In addition, if you want your kids to set the table or put away dishes from the dishwasher, make sure they can reach these items without difficulty or you won't be able to assign them these chores.
The eating zone should contain things you use on a regular basis for eating meals, such as tablecloths, napkins, salt and pepper shakers, serving bowls or platters, etc. It could also contain bibs for the baby.
Please note that the serving bowls and platters I'm referring to for this zone should be things you use regularly, not the ones you use only on special or holiday occassions.
Idealy the items for this zone should be stored close to the kitchen table, or dining room table, whichever you normally eat your meals at.
We will focus on the food storage zone in the next couple of weeks of the challenge, so don't start tackling it just yet during the Kitchen Cabinet Organization Challenge this week. However, if you don't have a dedicated pantry, you may need to save some space in your cabinets or cupboards for some food storage so I mention it now just so you can keep it in mind.
Further, a non-food item that does belong near the food storage zone are the supplies you use for saving leftovers, such as aluminum foil, plastic baggies, and kitchen wrap, and you may wish to organize those types of items this week as well.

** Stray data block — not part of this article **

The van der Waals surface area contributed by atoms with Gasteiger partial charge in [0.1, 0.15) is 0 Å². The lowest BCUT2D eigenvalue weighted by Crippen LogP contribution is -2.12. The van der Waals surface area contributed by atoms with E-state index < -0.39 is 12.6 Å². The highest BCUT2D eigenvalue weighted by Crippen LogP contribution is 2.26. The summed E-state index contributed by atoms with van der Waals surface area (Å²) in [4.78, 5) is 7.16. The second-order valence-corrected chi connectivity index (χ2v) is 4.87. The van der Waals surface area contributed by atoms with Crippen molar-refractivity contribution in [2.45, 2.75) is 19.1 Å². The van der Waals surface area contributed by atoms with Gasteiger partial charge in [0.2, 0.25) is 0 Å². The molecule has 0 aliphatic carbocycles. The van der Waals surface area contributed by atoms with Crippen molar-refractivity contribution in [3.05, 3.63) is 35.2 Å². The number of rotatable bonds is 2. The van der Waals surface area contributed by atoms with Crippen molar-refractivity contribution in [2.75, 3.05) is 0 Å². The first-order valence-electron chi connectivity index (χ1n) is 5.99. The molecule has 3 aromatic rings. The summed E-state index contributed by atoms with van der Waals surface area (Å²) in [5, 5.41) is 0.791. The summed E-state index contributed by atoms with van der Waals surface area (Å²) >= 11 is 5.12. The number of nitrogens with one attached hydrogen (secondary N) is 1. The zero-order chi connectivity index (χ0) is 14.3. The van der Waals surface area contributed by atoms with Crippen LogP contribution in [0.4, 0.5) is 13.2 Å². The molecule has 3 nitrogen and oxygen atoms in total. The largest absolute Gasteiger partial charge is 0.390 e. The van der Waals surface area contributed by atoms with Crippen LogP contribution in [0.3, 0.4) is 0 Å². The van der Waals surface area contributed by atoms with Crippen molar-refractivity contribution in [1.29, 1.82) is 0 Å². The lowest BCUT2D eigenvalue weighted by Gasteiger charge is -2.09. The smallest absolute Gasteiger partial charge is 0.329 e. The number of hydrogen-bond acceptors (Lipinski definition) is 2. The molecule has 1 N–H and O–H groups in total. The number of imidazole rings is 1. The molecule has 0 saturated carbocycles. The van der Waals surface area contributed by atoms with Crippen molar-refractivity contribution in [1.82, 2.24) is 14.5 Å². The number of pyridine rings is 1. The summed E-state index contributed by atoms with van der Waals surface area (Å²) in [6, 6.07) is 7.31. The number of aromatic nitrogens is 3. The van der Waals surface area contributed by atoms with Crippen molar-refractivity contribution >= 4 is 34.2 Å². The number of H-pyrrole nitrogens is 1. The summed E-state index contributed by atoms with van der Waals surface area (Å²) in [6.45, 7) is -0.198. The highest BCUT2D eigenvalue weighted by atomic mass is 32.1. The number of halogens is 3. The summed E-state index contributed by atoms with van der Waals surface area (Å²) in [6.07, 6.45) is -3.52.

That concludes the main zones in the kitchen. Really think through where stuff should ideally go in your kitchen based on those zones and shift things around until they make sense, and fit in the space alotted. This step of the Kitchen Drawers and Kitchen Cabinet Organization Challenge is what will make your kitchen feel functional, and end up saving you a lot of time, since things will be easier for you to use when needed.
I also thought I would give special attention to three common areas in our kitchens that can be organizational challenges, so you can think through how you'll handle them as part of the Kitchen Drawers And Kitchen Cabinet Organization Challenge.